Chen Shi (Fan Liao), a master of the martial art of wing chun, has come to the Chinese city of Tianjin on the eve of WWII to open his own academy, set on fulfilling his master’s dying wish of bringing wing chun to northern China. This is the feeble catalyst for the plot, which involves the efforts of Shi’s protégé, Geng Liang Chen (Yang Song), to defeat the champions of eight of the rival academies, the prerequisite for Shi opening a school in the city. This lays the groundwork for a seemingly endless series of convoluted double-dealing, backstabbing, and factional realignment that grows so byzantine it becomes nearly impossible to decipher who’s on what side or why.
If this all sounds familiar, that’s because it’s the same basic plot as writer-director Haofeng Xu’s prior The Sword Identity and Wong Kar-wai’s The Grandmaster, for which he wrote the screenplay. The repeated treatments of the same material, unfortunately, have not rendered the plot more coherent or the fight scenes more dazzling. The screenplay’s stilted dialogue and obvious metaphors aren’t helped by the actors’ one-note performances, all heavy-browed brooding that quickly sucks any possibility of humor and joy from the proceedings. Chen defeats one opponent after another in a monotonous series of unimaginatively choreographed and poorly delineated scenes. Xu even withholds the standard genre pleasure of showing the apprentice’s training, which he skips over completely, telling the audience about the teacher’s skill and the student’s ability instead of showing it.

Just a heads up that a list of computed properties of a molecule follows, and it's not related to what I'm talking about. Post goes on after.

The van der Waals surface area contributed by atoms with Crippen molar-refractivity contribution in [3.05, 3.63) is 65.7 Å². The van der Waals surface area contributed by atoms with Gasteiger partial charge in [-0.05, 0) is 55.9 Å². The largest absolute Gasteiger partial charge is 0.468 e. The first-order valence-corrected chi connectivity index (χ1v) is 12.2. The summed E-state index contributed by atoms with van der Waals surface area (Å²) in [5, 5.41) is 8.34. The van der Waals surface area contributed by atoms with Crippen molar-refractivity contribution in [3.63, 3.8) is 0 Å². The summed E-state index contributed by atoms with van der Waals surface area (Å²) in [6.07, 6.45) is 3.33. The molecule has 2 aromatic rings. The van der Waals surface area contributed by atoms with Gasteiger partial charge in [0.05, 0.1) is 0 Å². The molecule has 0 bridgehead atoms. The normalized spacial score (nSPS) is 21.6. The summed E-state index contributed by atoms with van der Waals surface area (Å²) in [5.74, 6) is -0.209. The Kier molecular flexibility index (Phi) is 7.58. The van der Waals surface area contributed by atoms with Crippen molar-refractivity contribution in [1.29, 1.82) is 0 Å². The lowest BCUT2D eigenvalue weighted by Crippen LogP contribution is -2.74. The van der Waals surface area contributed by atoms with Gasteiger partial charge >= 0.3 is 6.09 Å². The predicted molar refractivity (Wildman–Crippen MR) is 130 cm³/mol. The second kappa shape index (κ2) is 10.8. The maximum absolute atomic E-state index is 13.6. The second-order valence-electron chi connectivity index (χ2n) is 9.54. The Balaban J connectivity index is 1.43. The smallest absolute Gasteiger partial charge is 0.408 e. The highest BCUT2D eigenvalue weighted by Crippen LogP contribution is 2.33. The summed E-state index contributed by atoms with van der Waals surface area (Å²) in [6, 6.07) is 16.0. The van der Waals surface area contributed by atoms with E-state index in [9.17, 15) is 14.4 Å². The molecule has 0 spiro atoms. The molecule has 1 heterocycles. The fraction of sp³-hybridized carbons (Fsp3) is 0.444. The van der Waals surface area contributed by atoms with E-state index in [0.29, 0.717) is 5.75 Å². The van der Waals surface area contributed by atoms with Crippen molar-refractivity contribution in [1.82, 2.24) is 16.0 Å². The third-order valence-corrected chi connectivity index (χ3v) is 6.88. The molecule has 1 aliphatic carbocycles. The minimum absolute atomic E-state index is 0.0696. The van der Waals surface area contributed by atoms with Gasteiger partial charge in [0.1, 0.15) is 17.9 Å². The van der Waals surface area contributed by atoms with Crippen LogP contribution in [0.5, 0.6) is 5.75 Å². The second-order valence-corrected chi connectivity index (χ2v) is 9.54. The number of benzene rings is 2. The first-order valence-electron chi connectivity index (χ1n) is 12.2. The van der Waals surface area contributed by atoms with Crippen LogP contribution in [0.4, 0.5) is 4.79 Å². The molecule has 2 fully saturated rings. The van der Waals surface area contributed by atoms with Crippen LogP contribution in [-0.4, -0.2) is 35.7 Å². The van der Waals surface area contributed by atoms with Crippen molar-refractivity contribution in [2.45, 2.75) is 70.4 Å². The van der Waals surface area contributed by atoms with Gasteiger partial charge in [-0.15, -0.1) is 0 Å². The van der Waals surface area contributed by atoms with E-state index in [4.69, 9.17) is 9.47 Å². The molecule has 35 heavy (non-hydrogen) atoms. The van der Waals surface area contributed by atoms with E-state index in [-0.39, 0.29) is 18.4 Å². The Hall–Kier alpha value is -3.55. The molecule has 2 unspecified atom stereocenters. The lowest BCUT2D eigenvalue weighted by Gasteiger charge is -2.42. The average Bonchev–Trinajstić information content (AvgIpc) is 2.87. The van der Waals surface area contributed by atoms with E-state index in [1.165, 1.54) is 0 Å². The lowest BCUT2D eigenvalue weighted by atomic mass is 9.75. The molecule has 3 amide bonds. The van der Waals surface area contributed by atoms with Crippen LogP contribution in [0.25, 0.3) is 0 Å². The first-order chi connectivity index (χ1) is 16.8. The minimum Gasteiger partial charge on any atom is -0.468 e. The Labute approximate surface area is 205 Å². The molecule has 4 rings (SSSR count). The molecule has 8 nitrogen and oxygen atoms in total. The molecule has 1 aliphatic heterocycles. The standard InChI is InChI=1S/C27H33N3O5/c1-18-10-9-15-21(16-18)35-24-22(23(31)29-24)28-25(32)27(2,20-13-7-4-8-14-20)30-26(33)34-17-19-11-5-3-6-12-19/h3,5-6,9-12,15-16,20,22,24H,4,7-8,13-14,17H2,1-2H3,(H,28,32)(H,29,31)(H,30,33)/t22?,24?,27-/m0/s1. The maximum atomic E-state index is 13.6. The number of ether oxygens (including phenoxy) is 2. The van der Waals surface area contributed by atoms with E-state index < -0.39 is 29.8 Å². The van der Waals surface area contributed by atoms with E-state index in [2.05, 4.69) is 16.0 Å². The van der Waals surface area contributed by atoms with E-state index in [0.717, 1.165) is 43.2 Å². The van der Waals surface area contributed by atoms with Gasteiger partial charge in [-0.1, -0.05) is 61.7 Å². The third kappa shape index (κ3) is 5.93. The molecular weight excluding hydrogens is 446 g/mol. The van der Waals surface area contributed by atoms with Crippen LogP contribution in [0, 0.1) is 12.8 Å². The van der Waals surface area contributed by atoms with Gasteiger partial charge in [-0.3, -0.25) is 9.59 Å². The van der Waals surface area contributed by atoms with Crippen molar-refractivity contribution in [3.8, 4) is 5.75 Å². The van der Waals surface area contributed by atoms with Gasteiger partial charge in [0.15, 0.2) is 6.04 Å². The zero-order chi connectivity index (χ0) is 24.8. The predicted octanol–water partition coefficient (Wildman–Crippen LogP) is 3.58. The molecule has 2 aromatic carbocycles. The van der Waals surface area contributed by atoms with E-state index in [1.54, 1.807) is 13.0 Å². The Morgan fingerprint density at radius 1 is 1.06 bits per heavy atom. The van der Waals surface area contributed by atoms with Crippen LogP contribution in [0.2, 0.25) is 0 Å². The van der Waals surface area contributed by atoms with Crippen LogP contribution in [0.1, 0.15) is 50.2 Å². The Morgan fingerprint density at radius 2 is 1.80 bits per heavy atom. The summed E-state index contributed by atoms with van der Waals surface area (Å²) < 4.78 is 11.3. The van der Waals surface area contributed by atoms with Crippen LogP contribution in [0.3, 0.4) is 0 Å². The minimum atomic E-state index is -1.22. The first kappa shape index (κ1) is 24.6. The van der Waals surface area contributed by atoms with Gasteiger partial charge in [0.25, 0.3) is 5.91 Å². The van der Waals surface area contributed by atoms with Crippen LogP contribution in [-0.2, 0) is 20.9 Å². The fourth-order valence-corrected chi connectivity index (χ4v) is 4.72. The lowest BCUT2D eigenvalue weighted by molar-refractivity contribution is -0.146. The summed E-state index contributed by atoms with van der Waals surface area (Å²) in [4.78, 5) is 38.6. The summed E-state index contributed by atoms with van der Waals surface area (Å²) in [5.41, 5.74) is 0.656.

The film is a seemingly endless series of convoluted double-dealing, backstabbing, and factional realignment.
Elsewhere, interwar Tianjin is depicted as a veritable post-racial, queer utopia. Shi’s antagonist, Master Zou (Wenli Jiang), the head of a rival school, is a strikingly androgynous woman who wears Western power suits and tells even the city’s military authorities how to go about their business. Accordingly, some of the martial arts champions who Chen must defeat are women, and Shi’s (anti-)climactic battle is with Zou. Tianjin is described as a “transnational” city, and The Final Master shows both whites and Chinese in the roles of masters and servants, prostitutes and johns, though no racism or racial inequality is evidenced at any point during the film.
We also discover that Shi learned martial arts as a child to survive after his upper-class family’s lands were dispossessed, presumably by the communists. Given that this prewar paradise is ruled by the nationalist Kuomintang, who were forced to flee to Taiwan by the communists after the war, it’s possible that Xu posits the nationalists as the more modern and progressive of the two groups. However, the film’s central conflict revolves around Zou’s monopoly of Tianjin’s martial arts schools, implying that power sharing is the only way to resolve the problems of the city and, therefore, the nation. By the time the ending sets up the possibility of a sequel, the work’s politics have revealed themselves to be no less confused or ill-defined than its other components.